Final Call – All Passengers Should be On Board
I remember as a child, the huge propeller driven airliners starting up at the Cleveland Airport. In the dark blue December twilight, clouds of fire and smoke bellowed from those huge radial engines as they cranked over.
Machines as living creatures. Angry tethered dragons.
With names like Douglas, Constellation, Viscount and Convair. These were the brothers of the thundering machines that had rained bombs on Hitler’s Germany and brought atom splitting doom to Japan.
The engine nacelles and wings were dark and grimy from the exhaust and oil. Their brakes squeaked and groaned as they awkwardly manoeuvred and jostled at the gate. Resentful at being forced to Earth. Anxious and to return to the sky. Red and green lights crazily waved from the wingtips and bellies in the gathering darkness.
Reminiscing with an old friend about these memories, I remembered how my father had taken me out through the gate to see the engine start-ups up close. He was that sort of guy, an engineer, a lover of the large, loud and frightening. Flying was a very different experience back in the late 1950’s partly because of the way the passengers approached and boarded the aircraft. The term ‘gate’ comes from the fact that they originally were just that. The opening in a long chain-link fence that your flight had pulled up to.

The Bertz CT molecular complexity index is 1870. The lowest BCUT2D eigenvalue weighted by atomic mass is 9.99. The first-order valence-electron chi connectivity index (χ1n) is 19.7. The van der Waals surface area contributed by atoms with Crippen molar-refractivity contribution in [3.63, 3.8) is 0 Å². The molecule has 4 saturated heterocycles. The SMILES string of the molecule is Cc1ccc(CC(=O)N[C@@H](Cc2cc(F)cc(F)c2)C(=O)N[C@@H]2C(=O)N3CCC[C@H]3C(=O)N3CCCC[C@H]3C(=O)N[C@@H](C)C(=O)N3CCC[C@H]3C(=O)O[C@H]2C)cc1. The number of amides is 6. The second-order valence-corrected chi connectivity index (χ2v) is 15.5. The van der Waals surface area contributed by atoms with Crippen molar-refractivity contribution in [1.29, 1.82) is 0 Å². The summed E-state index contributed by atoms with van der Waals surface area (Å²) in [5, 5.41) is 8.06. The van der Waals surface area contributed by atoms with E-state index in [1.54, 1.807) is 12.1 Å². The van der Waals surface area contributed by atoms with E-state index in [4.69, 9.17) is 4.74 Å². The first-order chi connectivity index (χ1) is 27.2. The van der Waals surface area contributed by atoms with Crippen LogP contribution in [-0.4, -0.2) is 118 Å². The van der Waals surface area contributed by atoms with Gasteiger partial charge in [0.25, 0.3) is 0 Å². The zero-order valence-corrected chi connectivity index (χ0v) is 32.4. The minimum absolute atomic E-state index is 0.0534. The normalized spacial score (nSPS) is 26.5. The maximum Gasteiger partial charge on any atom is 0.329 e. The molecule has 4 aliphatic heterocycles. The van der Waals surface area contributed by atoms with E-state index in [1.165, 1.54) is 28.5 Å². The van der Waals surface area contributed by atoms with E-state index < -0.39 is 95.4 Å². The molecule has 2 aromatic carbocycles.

When I started flying, Cleveland-Hopkins Airport had built what amounted to weatherised walkways along that fence, but there was still no doubt that you were out walking amongst a fleet of winged mechanical monsters! The final walk from gate, across the oily tarmac to the aircraft; was an almost religious experience.
Since this was Cleveland the weather was usually cold, windy and dark. The airplane loomed against the darkening sky. To reach up to the airplane heavy steel stairs had been rolled into place. Sometimes they were the back section of a special truck that sat idling with it’s nose under the fuselage. Climbing those ringing treads the thick smell of exhaust and aviation fuel filled my nose. In my ears was a solid wall of roaring machines, yelling men and icy whistling wind.
After what seemed like a long time and a long way I stepped through the ‘hatch-way’ to the bustling, buzzing, warmth of the cabin and the welcoming smile of the stewardess. I had “boarded the aircraft” and become one of a clipboard list of “souls on-board”. The trip had begun and my journey was already well underway.
Above: 1954 – Sky full of planes
Above: 1954 – America’s finest
Above: 1951 – Swarmed
Above: 1951 – From plane to car
Above: 1949 – Fly in the Winter
Above: 1947 – It’s a cookbook
Above: 1945 – The Family with Everywhere to go
Above: 1943 – Steely eyed